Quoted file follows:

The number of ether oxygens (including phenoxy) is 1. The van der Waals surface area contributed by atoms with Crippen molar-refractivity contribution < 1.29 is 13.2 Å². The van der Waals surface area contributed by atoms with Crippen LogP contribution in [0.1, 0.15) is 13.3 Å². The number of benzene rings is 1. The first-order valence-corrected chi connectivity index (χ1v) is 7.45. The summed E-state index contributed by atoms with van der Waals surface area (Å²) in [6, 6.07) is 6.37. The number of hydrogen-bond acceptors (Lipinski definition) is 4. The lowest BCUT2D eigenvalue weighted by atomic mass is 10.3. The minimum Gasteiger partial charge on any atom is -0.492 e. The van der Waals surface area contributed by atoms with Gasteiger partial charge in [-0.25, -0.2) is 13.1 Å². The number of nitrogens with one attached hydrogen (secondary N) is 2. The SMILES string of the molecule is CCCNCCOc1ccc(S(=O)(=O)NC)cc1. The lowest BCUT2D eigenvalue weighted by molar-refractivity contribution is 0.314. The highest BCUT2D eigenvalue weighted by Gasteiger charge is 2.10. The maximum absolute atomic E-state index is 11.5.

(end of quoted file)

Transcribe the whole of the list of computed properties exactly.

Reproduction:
The number of ether oxygens (including phenoxy) is 1. The van der Waals surface area contributed by atoms with Crippen molar-refractivity contribution < 1.29 is 13.2 Å². The van der Waals surface area contributed by atoms with Crippen LogP contribution in [0.1, 0.15) is 13.3 Å². The number of benzene rings is 1. The first-order valence-corrected chi connectivity index (χ1v) is 7.45. The summed E-state index contributed by atoms with van der Waals surface area (Å²) in [6, 6.07) is 6.37. The number of hydrogen-bond acceptors (Lipinski definition) is 4. The lowest BCUT2D eigenvalue weighted by atomic mass is 10.3. The minimum Gasteiger partial charge on any atom is -0.492 e. The van der Waals surface area contributed by atoms with Gasteiger partial charge in [-0.25, -0.2) is 13.1 Å². The number of nitrogens with one attached hydrogen (secondary N) is 2. The SMILES string of the molecule is CCCNCCOc1ccc(S(=O)(=O)NC)cc1. The lowest BCUT2D eigenvalue weighted by molar-refractivity contribution is 0.314. The highest BCUT2D eigenvalue weighted by Gasteiger charge is 2.10. The maximum absolute atomic E-state index is 11.5.